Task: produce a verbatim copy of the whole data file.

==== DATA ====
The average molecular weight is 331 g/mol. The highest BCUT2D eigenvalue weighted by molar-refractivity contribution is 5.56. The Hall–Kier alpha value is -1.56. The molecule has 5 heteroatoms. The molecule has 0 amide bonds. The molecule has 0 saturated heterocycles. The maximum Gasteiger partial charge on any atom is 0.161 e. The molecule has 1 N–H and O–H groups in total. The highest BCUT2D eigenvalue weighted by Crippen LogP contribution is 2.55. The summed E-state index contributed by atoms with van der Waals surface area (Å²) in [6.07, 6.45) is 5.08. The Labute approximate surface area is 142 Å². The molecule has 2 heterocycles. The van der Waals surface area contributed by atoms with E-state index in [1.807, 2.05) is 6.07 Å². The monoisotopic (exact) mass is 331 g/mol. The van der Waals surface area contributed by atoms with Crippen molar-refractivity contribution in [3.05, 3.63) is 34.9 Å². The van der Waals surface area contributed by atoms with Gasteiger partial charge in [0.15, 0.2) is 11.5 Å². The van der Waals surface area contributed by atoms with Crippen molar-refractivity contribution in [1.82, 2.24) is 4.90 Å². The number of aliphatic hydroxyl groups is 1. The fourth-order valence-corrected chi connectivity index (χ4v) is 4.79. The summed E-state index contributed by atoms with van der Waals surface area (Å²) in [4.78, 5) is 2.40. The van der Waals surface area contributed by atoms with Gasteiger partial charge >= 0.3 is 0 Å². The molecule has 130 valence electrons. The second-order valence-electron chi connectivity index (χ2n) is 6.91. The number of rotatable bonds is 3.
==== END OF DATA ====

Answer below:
The average molecular weight is 331 g/mol. The highest BCUT2D eigenvalue weighted by molar-refractivity contribution is 5.56. The Hall–Kier alpha value is -1.56. The molecule has 5 heteroatoms. The molecule has 0 amide bonds. The molecule has 0 saturated heterocycles. The maximum Gasteiger partial charge on any atom is 0.161 e. The molecule has 1 N–H and O–H groups in total. The highest BCUT2D eigenvalue weighted by Crippen LogP contribution is 2.55. The summed E-state index contributed by atoms with van der Waals surface area (Å²) in [6.07, 6.45) is 5.08. The Labute approximate surface area is 142 Å². The molecule has 2 heterocycles. The van der Waals surface area contributed by atoms with E-state index in [1.807, 2.05) is 6.07 Å². The monoisotopic (exact) mass is 331 g/mol. The van der Waals surface area contributed by atoms with Crippen molar-refractivity contribution in [3.05, 3.63) is 34.9 Å². The van der Waals surface area contributed by atoms with Gasteiger partial charge in [0.15, 0.2) is 11.5 Å². The van der Waals surface area contributed by atoms with Crippen molar-refractivity contribution in [1.82, 2.24) is 4.90 Å². The number of aliphatic hydroxyl groups is 1. The fourth-order valence-corrected chi connectivity index (χ4v) is 4.79. The summed E-state index contributed by atoms with van der Waals surface area (Å²) in [4.78, 5) is 2.40. The van der Waals surface area contributed by atoms with Gasteiger partial charge >= 0.3 is 0 Å². The molecule has 130 valence electrons. The second-order valence-electron chi connectivity index (χ2n) is 6.91. The number of rotatable bonds is 3.